To Show Time:
immediately, thereafter, soon, after a few hours, finally, then, later, previously, formerly, first (second, etc.), next, and then
in brief, as I have said, as I have noted, as has been noted
definitely, extremely, obviously, in fact, indeed, in any case, absolutely, positively, naturally, surprisingly, always, forever, perennially, eternally, never, emphatically, unquestionably, without a doubt, certainly, undeniably, without reservation
To Show Sequence:
first, second, third, and so forth. A, B, C, and so forth. next, then, following this, at this time, now, at this point, after, afterward, subsequently, finally, consequently, previously, before this, simultaneously, concurrently, thus, therefore, hence, next, and then, soon
To Give an Example:
for example, for instance, in this case, in another case, on this occasion, in this situation, take the case of, to demonstrate, to illustrate, as an illustration, to illustrate
To Summarize or Conclude:
in brief, on the whole, summing up, to conclude, in conclusion, as I have shown, as I have said, hence, therefore, accordingly, thus, as a result, consequently
How to Use Paragraph Transitions
A Guide to Transitional Words and Expressions
When writing a paragraph or essay, just as proper grammar and spelling are important, paragraph transitions are also important.
Transitional words and phrases connect sentences and paragraphs to each other. Paragraph transitions suggest a particular relationship between one idea and the next. Within a paragraph, transitions provide coherence: a sense that the paragraph contains one main argument or idea. Between paragraphs, paragraph transitions help with the flow of writing from beginning to end, as well as the sense of the coherence of the whole essay. Transitional words and phrases often occur at the beginning of a sentence and, for more formal writing, transitional expressions are set off with a comma. Some transition words (for example, "too" or "as well") more often occur at the end or even in the middle of a sentence, however.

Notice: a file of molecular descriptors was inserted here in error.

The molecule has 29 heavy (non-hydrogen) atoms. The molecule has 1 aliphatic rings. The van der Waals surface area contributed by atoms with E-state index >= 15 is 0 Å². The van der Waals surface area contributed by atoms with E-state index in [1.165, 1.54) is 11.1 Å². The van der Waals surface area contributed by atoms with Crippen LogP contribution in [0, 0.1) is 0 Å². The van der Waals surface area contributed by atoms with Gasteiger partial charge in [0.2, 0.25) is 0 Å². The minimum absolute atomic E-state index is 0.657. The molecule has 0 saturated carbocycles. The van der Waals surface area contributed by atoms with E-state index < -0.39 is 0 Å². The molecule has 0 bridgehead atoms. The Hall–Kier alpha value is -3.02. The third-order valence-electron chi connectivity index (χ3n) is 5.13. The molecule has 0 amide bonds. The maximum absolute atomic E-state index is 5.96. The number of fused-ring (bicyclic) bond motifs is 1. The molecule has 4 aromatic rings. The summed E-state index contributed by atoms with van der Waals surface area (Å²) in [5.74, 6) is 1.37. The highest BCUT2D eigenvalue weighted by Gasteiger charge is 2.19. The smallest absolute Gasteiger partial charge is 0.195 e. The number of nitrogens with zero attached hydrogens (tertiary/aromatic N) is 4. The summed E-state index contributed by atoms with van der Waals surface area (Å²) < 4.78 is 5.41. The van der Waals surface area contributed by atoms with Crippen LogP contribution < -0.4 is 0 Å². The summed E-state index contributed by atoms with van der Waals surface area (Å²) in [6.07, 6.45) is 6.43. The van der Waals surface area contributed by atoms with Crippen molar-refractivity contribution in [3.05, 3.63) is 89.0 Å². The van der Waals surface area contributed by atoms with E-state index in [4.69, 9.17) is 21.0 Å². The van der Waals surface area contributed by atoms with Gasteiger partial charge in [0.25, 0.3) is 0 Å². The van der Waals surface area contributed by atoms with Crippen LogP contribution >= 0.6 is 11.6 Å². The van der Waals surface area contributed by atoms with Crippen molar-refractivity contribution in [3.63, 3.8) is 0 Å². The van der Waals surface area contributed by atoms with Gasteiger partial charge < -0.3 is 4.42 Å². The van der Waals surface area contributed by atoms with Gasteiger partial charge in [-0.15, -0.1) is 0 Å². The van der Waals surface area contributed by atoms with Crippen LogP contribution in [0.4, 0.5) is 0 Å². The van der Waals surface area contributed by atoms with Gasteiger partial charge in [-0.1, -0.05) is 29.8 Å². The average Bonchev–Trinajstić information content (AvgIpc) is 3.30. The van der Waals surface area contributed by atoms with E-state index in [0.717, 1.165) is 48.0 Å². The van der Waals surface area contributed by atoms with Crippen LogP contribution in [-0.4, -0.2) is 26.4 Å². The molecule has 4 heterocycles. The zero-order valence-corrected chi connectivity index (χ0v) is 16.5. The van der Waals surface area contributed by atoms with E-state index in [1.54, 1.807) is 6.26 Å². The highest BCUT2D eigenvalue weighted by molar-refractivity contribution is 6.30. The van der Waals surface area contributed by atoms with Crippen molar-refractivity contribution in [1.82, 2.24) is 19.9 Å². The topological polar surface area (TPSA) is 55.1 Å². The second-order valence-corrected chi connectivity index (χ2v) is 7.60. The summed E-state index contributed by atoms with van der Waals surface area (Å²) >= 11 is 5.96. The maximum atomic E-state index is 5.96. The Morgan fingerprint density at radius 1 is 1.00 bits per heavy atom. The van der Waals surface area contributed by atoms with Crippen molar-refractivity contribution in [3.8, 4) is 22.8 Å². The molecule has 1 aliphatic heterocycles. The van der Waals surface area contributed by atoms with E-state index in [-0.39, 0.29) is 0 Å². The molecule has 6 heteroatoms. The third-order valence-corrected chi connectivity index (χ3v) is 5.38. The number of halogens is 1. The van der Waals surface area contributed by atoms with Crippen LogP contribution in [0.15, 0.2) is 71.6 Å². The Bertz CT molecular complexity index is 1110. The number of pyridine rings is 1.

To help you practice transitional words, here is a transition word list that shows the relationship the transitional words or phrases indicate. As a transition word exercise, revise a paragraph adding the appropriate transition word or phrase.
English Transition Words and Phrases
|Adding information||also, and, as well, besides, equally important, finally, furthermore, in addition, moreover, then, too|
|Comparing ideas||in like manner, in the same way, likewise, similarly|
|Conceding a point||agreed, certainly, granted, obviously, of course, to be sure|
|Contrasting ideas||at the same time, but, conversely, even so, even though, however, in contrast, nevertheless, nonetheless, on the one hand, on the other hand, still, yet|
|Providing an example||as an illustration, as can be seen by, for example, for instance, in other words, namely, specifically, to illustrate|
|Relating time and order of ideas||afterward, before, currently, eventually, finally, first, (second, third, fourth, fifth?), immediately, in the future, in the past, later, less important, meanwhile, most important, next, often, sometimes, soon, subsequently, then, today, when|
|Resulting from the previous idea||accordingly, as a result, consequently, so, thereby, therefore, thus|
|Showing relative location||adjacent, at the side, between, here, in the back, in the background, in the distance, in the foreground, in the front, nearby, there, to the side|
|Summarizing ideas||finally, hence, in brief, in conclusion, in short, in summary, that is, that is to say, to sum up|
In summary, use a variety of good transition words within your paragraphs to create coherent paragraphs. Use good paragraph transition words in essays to help your ideas flow throughout the essay, as well. In these ways, transition words serve as a sort of writing glue. Yet, don't use the same transition repeatedly, unless you are doing so for a specific effect. Remember, you can always check grammar, spelling, and writing style with WhiteSmoke's free online grammar checker.